Strategic Management Articles

Three Strategies for an Uncertain Future

Associations have put too much faith in too few products -- meetings, CE and publications. All are under stress from for-profit entities that are skimming the cream. Now add the uncertainties of travel, which are unlikely to abate soon and could be exacerbated by another tragic event.

One way to ameliorate this is to virtualize more. That doesn't mean just instituting distance learning or offering more listservers. It means really marrying the physical and virtual worlds of associating to mitigate risk and amplify income. This should be a very good time for state associations, which are not reliant on long-distance air travel for participation.

We've spent too much association capital on planning efforts that yield little strategy. Planning is connective tissue between good thinking and excellent implementation. Good thinking requires futures analysis, and there are methodologies for doing that. We call ours FutureScoping (TM). Good thinking also requires good data and information about the industry or profession the association represents. This goes far beyond the usual member needs and satisfaction surveys. Futures analysis and creating of preferred futures produce saleable products that need continual refreshment and, therefore, are always creating value. Associations can learn these methodologies and teach their members. This is an entirely new set of product lines that create revenue streams for those who use them.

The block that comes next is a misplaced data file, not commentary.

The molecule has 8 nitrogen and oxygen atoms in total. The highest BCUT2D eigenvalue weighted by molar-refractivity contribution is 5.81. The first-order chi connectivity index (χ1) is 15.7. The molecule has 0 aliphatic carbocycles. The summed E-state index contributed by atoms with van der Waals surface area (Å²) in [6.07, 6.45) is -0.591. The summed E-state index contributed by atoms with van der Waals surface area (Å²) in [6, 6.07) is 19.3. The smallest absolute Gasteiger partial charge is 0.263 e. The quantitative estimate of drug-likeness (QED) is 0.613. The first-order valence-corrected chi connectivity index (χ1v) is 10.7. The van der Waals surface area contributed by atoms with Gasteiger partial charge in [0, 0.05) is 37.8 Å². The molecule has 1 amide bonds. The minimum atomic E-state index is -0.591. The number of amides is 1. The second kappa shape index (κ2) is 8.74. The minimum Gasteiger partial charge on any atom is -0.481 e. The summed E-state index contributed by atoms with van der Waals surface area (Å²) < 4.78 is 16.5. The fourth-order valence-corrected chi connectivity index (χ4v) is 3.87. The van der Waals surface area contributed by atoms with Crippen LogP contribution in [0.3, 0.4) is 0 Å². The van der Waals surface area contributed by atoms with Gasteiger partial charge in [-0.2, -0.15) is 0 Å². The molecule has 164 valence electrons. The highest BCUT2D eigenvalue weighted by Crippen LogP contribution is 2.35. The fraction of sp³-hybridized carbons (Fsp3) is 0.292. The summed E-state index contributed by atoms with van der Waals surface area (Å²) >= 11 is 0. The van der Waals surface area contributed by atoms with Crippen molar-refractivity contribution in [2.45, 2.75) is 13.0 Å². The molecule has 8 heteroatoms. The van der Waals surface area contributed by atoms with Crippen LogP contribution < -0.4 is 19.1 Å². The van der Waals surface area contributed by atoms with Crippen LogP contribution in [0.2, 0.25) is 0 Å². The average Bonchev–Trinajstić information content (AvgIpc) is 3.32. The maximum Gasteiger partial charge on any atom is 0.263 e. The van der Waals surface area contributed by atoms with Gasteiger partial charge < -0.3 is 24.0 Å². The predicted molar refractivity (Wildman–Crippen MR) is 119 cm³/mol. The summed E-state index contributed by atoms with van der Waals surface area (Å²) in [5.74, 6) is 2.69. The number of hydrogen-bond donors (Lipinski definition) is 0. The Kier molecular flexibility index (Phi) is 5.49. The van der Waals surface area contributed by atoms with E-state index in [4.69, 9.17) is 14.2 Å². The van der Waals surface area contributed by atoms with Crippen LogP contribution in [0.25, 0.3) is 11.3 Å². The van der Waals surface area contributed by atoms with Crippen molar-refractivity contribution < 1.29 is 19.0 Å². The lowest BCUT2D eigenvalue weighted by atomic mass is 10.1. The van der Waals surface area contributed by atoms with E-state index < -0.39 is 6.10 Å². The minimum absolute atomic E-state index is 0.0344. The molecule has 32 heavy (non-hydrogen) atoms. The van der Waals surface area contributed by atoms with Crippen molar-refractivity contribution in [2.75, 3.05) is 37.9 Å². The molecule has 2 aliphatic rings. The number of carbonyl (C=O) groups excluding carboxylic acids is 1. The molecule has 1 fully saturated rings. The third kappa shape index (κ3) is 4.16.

Futures analysis allows organizations to anticipate, not predict, change and altering events. It enables organizations to constantly challenge the assumptions on which their planning and work are based so that course corrections can be made constantly. This doesn't mean that fundamental strategic ends are always in flux, but the means to achieve them are. Think of it like a riverboat captain sweeping a searchlight back and forth across the way ahead in order to avoid the shores and shoals. That's parallel planning.

Taken together, diversification, virtualization and parallel planning can give associations a new way of doing business in response to difficult times.

Bruce Butterfield is a CAE, FELLOW, ASAE, and PRSA, and is president and CEO of the Forbes Group.

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